For the 20-year-old Russian who admits she has struggled with outbursts before, she presented a perfectly calm disposition for most of the tournament.
So, it makes sense that when you ask Chakvetadze what she studies at Moscow University in her free time, the answer is perfectly simple.
Psychology, of course.
"I use that," said Chakvetadze after the 59-minute match improved her career record to 5-0 in tournament finals. "That's why I said I'm improving. I read so many books. In everything, psychology is really important in life. You can pick some stuff from everything that can help you in life and on the court."
She's been studying the subject for the past three years and has one more year of classes before she earns her degree. It's not easy, though. She doesn't spend much time on campus. Last year, she played 22 tournaments, and this year, she's competed in 13 so far and for her country's Fed Cup team.
She takes correspondence courses, but still, it's not the life of your typical college student.
"I'm away from home so much, and I take books and I do some tests on the Internet," said Chakvetadze, who was ranked eighth in the world before the W&S and will move to No. 7 in next week's rankings. "But of course, compared to other students, it's really tough, because I'm never there. They go there every day and they spend so much time there.
"It's very important to me. Not all of the teachers can understand that you are away from home for so many months. I started it because of my parents. I wanted to try it to see if I could study. The first year it was very tough for me. Then, I got used to it."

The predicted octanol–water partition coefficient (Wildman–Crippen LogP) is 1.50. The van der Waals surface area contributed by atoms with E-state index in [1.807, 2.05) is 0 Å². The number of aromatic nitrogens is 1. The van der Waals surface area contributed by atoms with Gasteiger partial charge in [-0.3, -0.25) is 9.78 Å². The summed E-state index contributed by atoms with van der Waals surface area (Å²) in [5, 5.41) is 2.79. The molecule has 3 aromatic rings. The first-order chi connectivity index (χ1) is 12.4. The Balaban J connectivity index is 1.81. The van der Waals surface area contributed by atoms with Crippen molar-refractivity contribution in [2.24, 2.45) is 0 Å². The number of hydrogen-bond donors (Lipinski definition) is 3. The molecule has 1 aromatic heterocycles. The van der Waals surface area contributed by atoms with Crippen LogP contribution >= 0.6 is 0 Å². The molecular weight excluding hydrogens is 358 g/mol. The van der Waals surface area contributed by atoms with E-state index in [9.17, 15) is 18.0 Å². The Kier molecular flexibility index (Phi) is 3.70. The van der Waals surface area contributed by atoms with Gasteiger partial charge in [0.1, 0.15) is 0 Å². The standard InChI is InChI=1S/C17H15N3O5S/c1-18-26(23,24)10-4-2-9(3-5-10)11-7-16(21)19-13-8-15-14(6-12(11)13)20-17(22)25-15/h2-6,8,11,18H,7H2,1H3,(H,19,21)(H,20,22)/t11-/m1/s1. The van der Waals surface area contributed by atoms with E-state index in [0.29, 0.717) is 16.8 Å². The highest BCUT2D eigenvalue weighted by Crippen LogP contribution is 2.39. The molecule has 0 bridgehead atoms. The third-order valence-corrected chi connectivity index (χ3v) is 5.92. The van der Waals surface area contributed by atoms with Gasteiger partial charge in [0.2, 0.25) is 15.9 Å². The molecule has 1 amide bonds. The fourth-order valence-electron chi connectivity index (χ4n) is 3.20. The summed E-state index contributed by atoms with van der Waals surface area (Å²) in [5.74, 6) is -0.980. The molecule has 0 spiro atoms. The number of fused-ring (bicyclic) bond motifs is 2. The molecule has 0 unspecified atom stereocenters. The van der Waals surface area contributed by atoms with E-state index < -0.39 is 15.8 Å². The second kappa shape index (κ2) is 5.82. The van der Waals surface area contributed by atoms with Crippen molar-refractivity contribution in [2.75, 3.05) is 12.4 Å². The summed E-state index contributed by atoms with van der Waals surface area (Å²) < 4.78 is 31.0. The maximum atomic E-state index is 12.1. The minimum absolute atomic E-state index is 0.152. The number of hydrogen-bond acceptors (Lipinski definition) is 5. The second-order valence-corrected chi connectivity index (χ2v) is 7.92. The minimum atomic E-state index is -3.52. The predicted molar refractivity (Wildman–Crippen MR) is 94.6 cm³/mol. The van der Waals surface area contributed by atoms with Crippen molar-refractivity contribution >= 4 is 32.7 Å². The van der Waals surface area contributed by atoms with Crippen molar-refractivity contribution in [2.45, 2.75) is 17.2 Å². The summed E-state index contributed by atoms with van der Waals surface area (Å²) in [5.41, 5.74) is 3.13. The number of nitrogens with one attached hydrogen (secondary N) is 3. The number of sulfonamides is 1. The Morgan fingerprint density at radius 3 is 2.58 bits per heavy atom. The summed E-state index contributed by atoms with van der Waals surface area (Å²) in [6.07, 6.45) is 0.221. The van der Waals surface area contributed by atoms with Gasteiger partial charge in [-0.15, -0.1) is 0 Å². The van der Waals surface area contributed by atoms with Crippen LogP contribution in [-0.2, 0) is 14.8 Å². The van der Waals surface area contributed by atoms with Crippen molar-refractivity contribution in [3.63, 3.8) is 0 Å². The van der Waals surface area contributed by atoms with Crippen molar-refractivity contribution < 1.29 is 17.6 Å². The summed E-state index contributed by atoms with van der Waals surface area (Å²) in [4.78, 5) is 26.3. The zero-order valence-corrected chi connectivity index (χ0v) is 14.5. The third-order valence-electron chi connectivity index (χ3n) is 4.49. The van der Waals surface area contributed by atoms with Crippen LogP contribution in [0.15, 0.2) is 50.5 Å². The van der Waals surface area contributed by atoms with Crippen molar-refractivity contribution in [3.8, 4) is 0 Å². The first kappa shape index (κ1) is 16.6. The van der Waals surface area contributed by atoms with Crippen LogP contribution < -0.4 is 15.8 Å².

Morigami, also a W&S finalist in 2005, could see the results Sunday. Morigami could point to Chakvetadze's footwork on the court or her groundstrokes, but the No. 61 player in the world pointed to Chakvetadze's tennis intelligence as one her best attributes.
"She's definitely a very smart player," Morigami said. "When you try to get the rhythm going, she never gives you the time to do it. It's just difficult. She never gives you any free points. With something you want to get going, like two points in a row, she never does that."
It's born out of necessity. Chakvetadze knows she's not the most physically gifted player on the court, so she has to use a more cerebral approach.
"I wish I had great shots on the court like Venus (Williams) or Maria (Sharapova), because they're really tall girls and they hit the ball so fast," Chakvetadze said. "I wish I could hit as hard, but I just can't. I have to run more than they do, and I have to play smart, because I don't have such killer shots like they do. I have to use something else."
Keeping calm also helps.